A scrap dealer cleaning out a deceased engineer's basement in Pittsburg, Pennsylvania found two massive 1960s computers, magnetic tape data storage systems, and hundreds of tape reels, all of which was marked as the property of NASA. The scrap dealer called NASA to report what he found and the agency's Office of the Inspector General investigated. It turns out that the fellow was an IBM engineer who worked for NASA in the early 1970s and was given permission to save the stuff as it was being discarded. One space agency's trash is another maker's treasure... From Ars Technica:
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"Please tell NASA these items were not stolen," the engineer's heir told the scrap dealer, according to the (Office of Insepctor General's) report. "They belonged to IBM Allegheny Center Pittsburgh, PA 15212. During the 1968-1972 timeframe, IBM was getting rid of the items so [redacted engineer] asked if he could have them and was told he could have them...."
NASA investigators picked up the 325 magnetic data tape reels on December 8, 2015. The cassettes measured 14 inches in diameter and were filled with half-inch magnetic tape. The tapes "were in poor condition and almost all were affected by moderate to severe mould."
Most of the tapes were not labelled, but "of the tapes that were labelled, the content appeared to be space science related with missions including Pioneer and Helios and the inclusive date range was 1967-1974."
NASA told the family of the deceased that it was not in the junk removal business.
David Yanofsky and Tim Fernholz created an interactive chart showing the weight, national origin and position of more than 1,300 active satellites orbiting the planet Earth. The data was sourced from the Union of Concerned Scientists.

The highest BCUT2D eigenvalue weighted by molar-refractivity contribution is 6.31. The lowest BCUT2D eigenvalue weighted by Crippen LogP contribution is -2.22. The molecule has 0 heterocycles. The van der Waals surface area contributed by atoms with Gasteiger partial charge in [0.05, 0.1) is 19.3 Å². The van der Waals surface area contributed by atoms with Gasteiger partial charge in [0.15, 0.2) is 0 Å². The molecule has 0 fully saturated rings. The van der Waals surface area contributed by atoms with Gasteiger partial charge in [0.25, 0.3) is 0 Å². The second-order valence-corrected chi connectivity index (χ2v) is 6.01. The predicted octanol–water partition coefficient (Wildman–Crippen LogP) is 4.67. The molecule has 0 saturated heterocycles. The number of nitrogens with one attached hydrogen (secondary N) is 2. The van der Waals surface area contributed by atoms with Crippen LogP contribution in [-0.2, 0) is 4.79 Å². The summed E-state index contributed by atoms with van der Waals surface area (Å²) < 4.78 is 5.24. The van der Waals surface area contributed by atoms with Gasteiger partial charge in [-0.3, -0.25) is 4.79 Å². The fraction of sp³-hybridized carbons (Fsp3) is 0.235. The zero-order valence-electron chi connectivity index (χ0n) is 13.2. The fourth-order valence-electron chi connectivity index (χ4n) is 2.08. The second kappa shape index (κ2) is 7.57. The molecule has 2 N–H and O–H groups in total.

It goes out in bands: there's a cloud in low-earth orbit bulked up with the International Sapce Station and surveillance satellites. Satellite phone networks such as Iridium and Globalstar form conspicuous rings about 800 and 1500 km up. 20km up are the navigation networks GPS and Glonass. 37km up is a mess, with so many geostationary satellites clustered together that they become a rainbow blur in the graphic. Read the rest
Let Me Hang You is a collection of unreleased recordings of William S. Burroughs reading Naked Lunch accompanied by lovely and trippy music from psych-garage-soul player King Khan, experimental guitarist Bill Frisell, pianist Wayne Horvitz, violinist Eyvind Kang, and other guests. Listen below! The album will be released on Friday (7/15) from Khannibalism/Ernest Jenning Record Co. From the album announcement:
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Twenty years ago, William S. Burroughs was asked to record an audio version of his favorite parts of Naked Lunch. Longtime associates and producers Hal Willner and James Grauerholz produced several sessions, and they recruited a team of world class musicians to help. Famed for their Naked City involvement, Bill Frisell and Wayne Horvitz contributed their genius, as well as Eyvind Kang, just to name a few. The recordings were then abandoned and collecting dust on a musty shelf, as forgotten as a piece of rancid ectoplasm on a peepshow floor.
In 2015, Hal Willner decided to reopen this unfinished masterpiece and asked help from King Khan (a musician that he and Lou Reed admired and became fast friends with). Hal sent Khan all of the recordings and asked him to add his gris gris to this extremely perverted gumbo... and history was made and the scum began to rise!
King Khan recruited M Lamar, the creator of the "Negrogothic" movement and the identical twin brother of transgender actress Laverne Cox (Orange is the New Black), and The Frowning Clouds, a band of young Australian boys who have mastered the sixties garage punk sound...